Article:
Obesity can be counted as disability, says EU Court

A corpulent labourer whose weight thwarts the execution at work will now qualify for handicap assurance

By Vijdan Saleem
Published: Sunday 21 December 2014

image“Obesity may count as disability if it becomes a hindrance in full and effective participation at work,’’ says Europe’s highest court. Disabled workers are protected from discrimination under European Union (EU) law and this ruling has now made it illegal to fire people for being too fat.

The judgement came in the case of Danish childminder, Karsten Kaltoft. The plaintiff pursued the case after his local council sacked him four years ago. The 350-pound child-care worker had alleged that he was fired because of his obesity.

The EU court in its judgement ruled that employers must make accommodations if it is determined that someone’s weight becomes a hindrance in full and effective participation at work. While the court did not categorically term obesity as a disability, it said such severely overweight workers could be called disabled if their condition prevents a “full and effective participation in professional life”. How the obesity developed, whether through overeating, a genetic condition or some other kind of disease, has no bearing on a person's status as disabled, according to the court.

While EU has got obesity in the frame of disability, American Medical Association (AMA), according to a New York Times report, had confronted similar issues at its annual meeting in Chicago last year. It was seen as a biggest policy change on weight and health when AMA recognised obesity as a disease.

According to World Health Organization (WHO), about 20 per cent of European men and 23 per cent of women are obese. (The ruling is of great interest to employers across Europe. The judgement makes no direct link between Body Mass Index (BMI) and obesity, but in any case is an effective explanation that a corpulent labourer whose weight thwarts the execution at work is qualified for handicap assurance. That will mean employers must, on a case by case basis, make reasonable adjustments such as providing larger chairs or special car parking, and protect such employees from verbal harassment.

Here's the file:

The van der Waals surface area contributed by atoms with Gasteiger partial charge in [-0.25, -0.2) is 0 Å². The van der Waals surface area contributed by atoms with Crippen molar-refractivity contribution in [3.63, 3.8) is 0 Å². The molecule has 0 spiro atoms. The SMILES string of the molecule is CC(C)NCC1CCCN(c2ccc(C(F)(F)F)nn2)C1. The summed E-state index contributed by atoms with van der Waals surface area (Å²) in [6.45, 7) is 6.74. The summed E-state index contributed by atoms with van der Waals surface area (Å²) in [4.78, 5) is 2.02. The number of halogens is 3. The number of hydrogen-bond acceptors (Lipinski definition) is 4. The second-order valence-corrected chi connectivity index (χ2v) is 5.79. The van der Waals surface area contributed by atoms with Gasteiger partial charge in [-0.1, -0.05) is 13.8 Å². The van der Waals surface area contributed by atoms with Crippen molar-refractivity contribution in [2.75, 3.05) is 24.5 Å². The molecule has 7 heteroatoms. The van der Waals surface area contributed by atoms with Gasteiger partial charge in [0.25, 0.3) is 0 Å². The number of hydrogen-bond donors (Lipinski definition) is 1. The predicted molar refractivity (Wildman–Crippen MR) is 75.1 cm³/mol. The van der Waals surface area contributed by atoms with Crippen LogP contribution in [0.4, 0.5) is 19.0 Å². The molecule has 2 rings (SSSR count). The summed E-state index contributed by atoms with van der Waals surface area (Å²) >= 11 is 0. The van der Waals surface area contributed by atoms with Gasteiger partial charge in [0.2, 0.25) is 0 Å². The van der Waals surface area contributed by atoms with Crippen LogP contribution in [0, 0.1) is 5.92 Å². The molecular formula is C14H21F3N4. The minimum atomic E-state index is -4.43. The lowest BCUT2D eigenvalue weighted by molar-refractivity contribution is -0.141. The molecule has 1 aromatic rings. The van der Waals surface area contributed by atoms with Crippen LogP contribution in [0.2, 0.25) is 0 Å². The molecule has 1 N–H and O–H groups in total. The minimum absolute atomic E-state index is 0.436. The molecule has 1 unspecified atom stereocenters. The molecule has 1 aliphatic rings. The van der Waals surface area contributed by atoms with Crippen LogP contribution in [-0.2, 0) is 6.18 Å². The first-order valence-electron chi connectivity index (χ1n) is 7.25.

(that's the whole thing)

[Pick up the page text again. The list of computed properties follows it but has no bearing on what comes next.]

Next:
But legal experts believe that there are wider implications. Providers of goods and services will also have to make reasonable adjustments for their customers. However, Tam Fry, spokesperson of the National Obesity Forum, says the ruling has opened a can of worms for UK employers. "They will be required to make adjustments to their furniture and doors and whatever is needed for very large people. It will also cause friction in the workplace between obese people and other workers," he says in a Daily Mail report.

One in four people in the UK is classified an obese. The Advocate General had earlier referred to the WHO's classification of obesity as being ranked into three classes according to BMI, with Class III or morbid obesity being where an individual has a BMI of higher than 40. In his view, the Advocate General stated that only Class III obesity would likely amount to a disability.

He had also stated that the notion of disability was considered to be "objective", and the fact that it was self-inflicted should not preclude the condition from being protected

Global, regional, and national prevalence of overweight and obesity in children and adults during 1980–2013: a systematic analysis for the Global Burden of Disease Study 2013

Association of all-cause mortality with overweight and obesity using standard body mass index categories

Counting the cost of calories

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